News / Africa

    In Senegal, Reconstructive Surgery for FGM Victims

    A marching campaign against female genital mutilation, Trans Mara District, Kenya, April 21, 2007.
    A marching campaign against female genital mutilation, Trans Mara District, Kenya, April 21, 2007.
    Jennifer Lazuta
    The United Nations General Assembly adopted a resolution last week that calls on member countries to pass and enforce laws banning female genital mutilation (FGM), which it deems a violation of human rights.
     
    The World Health Organization says there are still as many as 140 million women and girls living with effects of FGM, and the group estimates that 92 million of them, aged 10 and older, live in Africa.
     
    In Senegal, the latest African country to offer victims free reconstructive surgery, seven physicians were recently trained on a technique that repairs the physical damage of FGM and can restore sensation.
     
    “The surgery is very effective in terms of rebuilding the anatomy," says Dr. Abdoul Aziz Kassé, a Dakar-based surgical oncologist. "It’s very effective in terms of sexuality. More than 80 percent of patients are totally satisfied. So to my point of view, [there are] no complications, [it is] very effective in terms of function and anatomy, and so really this is just great.”
     
    But not everyone, he says, is praising the surgery.
     
    “Sometimes, in some populations, people can think we are trying to reverse something important for women," he says, explaining that some consider genital mutilation a necessary rite of passage or social norm related to cleanliness and fidelity.
     
    "If they think that mutilation is something good in terms of their culture, and if you try and reverse it, people can think that what we are doing is having some kind of confrontation with the culture," says Kassé.
     
    Banned by Senegalese officials 1999, FGM entails partial or full removal of external female genitalia.
     
    Although many people believe it has no health benefits and even causes numerous short- and long-term problems, such as chronic pain, urinary problems, and life-threatening childbirth-related complications, the practice persists in parts of Africa.
     
    Malick Gueye, communications manager for Tostan, a Dakar-based rights group that has prompted up to 6,000 communities across Africa to abandon the practice, is concerned that free reconstructive surgery could undermine efforts to eradicate FGM.
     
    "Reconstructive surgery has many benefits," says Gueye. "But knowing that women can repair the damage later, if needed, could be used as an argument in favor of continuing the practice on a broader scale."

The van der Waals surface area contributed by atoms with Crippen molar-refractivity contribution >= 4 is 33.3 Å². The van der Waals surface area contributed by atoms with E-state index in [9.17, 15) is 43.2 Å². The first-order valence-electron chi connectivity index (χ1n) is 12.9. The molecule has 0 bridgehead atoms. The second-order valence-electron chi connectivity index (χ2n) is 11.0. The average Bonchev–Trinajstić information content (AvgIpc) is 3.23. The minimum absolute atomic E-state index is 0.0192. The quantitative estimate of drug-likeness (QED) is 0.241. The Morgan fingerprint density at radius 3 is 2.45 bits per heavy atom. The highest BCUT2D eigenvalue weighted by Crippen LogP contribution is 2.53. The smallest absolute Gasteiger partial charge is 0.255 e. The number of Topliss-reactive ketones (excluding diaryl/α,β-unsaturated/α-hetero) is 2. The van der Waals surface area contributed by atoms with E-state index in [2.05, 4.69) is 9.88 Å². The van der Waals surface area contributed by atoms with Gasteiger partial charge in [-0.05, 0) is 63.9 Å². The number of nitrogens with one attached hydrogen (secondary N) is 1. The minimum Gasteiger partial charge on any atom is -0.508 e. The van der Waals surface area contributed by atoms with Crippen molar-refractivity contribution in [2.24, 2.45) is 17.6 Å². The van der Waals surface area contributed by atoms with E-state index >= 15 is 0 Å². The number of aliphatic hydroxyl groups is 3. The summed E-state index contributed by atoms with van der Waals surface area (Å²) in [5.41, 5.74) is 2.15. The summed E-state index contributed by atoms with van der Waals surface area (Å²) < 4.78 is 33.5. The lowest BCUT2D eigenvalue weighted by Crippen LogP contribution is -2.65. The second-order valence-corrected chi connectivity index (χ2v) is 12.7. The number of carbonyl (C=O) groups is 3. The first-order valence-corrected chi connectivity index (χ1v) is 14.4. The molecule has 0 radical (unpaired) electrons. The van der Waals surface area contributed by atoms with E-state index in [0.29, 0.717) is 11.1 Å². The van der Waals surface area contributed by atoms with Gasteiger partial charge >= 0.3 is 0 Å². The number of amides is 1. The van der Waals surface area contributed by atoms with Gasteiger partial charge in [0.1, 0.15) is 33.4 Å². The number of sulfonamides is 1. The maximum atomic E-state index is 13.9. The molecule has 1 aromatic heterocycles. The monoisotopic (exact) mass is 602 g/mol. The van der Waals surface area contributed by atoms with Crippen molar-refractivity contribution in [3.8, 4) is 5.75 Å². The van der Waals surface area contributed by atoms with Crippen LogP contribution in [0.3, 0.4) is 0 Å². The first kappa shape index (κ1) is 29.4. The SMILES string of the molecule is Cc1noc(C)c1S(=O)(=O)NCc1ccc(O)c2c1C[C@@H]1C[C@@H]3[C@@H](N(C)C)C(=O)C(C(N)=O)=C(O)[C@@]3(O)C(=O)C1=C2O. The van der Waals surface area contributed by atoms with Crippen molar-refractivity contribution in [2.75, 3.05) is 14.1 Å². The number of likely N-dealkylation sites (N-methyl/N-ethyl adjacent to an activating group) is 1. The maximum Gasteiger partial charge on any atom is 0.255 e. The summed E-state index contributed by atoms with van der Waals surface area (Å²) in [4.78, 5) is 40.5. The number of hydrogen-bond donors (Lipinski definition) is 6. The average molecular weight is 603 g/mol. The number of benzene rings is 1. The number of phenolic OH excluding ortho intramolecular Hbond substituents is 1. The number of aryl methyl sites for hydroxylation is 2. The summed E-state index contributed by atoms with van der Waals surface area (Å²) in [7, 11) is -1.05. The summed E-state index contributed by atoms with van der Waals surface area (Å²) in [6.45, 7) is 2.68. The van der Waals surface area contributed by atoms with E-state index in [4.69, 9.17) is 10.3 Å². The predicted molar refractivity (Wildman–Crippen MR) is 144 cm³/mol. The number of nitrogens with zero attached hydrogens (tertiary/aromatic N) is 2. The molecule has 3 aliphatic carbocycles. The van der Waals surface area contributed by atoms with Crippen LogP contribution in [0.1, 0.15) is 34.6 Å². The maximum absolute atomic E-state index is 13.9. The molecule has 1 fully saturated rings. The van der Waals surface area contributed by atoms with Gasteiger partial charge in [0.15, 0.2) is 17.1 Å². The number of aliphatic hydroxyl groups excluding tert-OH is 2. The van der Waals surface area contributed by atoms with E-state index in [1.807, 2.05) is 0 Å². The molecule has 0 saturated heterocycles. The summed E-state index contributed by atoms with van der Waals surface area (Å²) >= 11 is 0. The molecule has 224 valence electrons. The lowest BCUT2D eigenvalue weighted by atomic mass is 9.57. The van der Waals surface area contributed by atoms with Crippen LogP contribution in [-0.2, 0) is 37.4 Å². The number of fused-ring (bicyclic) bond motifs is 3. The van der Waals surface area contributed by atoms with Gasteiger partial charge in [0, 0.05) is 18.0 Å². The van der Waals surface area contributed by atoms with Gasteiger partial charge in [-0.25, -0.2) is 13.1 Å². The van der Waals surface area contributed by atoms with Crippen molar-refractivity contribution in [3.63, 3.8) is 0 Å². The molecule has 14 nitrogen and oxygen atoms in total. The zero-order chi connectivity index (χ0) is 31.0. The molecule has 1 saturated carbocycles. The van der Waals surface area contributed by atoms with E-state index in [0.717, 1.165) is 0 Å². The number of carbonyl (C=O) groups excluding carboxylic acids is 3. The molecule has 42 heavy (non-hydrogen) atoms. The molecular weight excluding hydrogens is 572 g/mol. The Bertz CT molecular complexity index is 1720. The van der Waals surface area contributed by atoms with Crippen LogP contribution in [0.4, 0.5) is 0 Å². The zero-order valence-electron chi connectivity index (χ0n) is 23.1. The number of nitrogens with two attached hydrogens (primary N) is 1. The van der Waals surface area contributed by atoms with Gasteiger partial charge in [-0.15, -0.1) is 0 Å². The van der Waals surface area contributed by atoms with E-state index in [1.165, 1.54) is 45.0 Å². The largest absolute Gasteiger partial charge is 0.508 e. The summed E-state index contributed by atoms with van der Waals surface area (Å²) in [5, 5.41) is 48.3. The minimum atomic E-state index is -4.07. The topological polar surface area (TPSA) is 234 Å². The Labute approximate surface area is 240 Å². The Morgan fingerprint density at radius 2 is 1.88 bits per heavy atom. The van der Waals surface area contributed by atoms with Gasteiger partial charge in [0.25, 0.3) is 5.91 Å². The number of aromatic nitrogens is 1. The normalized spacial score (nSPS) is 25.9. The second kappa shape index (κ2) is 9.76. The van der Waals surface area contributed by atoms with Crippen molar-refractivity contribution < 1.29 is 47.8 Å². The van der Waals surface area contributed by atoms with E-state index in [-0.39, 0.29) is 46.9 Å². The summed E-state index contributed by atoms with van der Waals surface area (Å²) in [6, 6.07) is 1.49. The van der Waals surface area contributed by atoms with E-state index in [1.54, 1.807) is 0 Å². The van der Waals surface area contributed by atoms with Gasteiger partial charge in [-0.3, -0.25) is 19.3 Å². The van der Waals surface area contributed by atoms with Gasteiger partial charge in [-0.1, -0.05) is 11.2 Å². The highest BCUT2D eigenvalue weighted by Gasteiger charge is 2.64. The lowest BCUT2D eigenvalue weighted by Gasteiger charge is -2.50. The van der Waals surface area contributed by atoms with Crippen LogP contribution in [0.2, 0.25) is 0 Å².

But some members of Tostan and the Rome-based No Peace Without Justice (NPWJ) say this is unlikely.
     
    Alvilda Jablonko, FGM program coordinator for NPWJ, which was a key force behind the campaign to get the U.N. General Assembly resolution against FGM, says nothing can undo all the damage of FGM.
     
    “I think there’s a problem, certainly, that if people think by repair, we can return to the state prior to the initial mutilation," says Jablonko. "Obviously, if you cut something off, you’re not going to be able to bring it back.”
     
    According to Khady Koita, president of La Palabre, a Dakar-based women’s rights group, reconstructive surgery is merely a tool, not the solution.
     
    “If you say, ‘Okay, we can do [the FGM] because we can make the surgery after,’ it’s not fine," says Koita, who herself was mutilated as a girl. "It’s good to make the surgery now for the people who had FGM, but for the new people, no FGM. Not any kind, any form of FGM.”
     
    Koita, who has not had the reconstructive operation and is not sure that she ever will, says she has heard good reviews from women who elected to do it.
     
    In Burkina Faso, which began offering reconstructive surgery in 2006, and where women frequently decline to speak publicly about such intimate topics, gynecologist Michel Akotionga says several patients have been so happy with the results that they have named their children after him.
     
    "The women are happy to regain feeling in their vagina, to be able to urinate properly and to have sex without pain," he says of the procedure, which re-exposes nerves and grafts new tissue.
     
    In Senegal, where only a handful of women have received the medical procedure, surgeons say they plan to integrate counseling and sex therapy into their treatment plans to help women deal with the psychological trauma associated with FGM.
     
    The surgery is being offered in Senegal free of charge through the end of the year, and then at a minimal cost starting in 2013.

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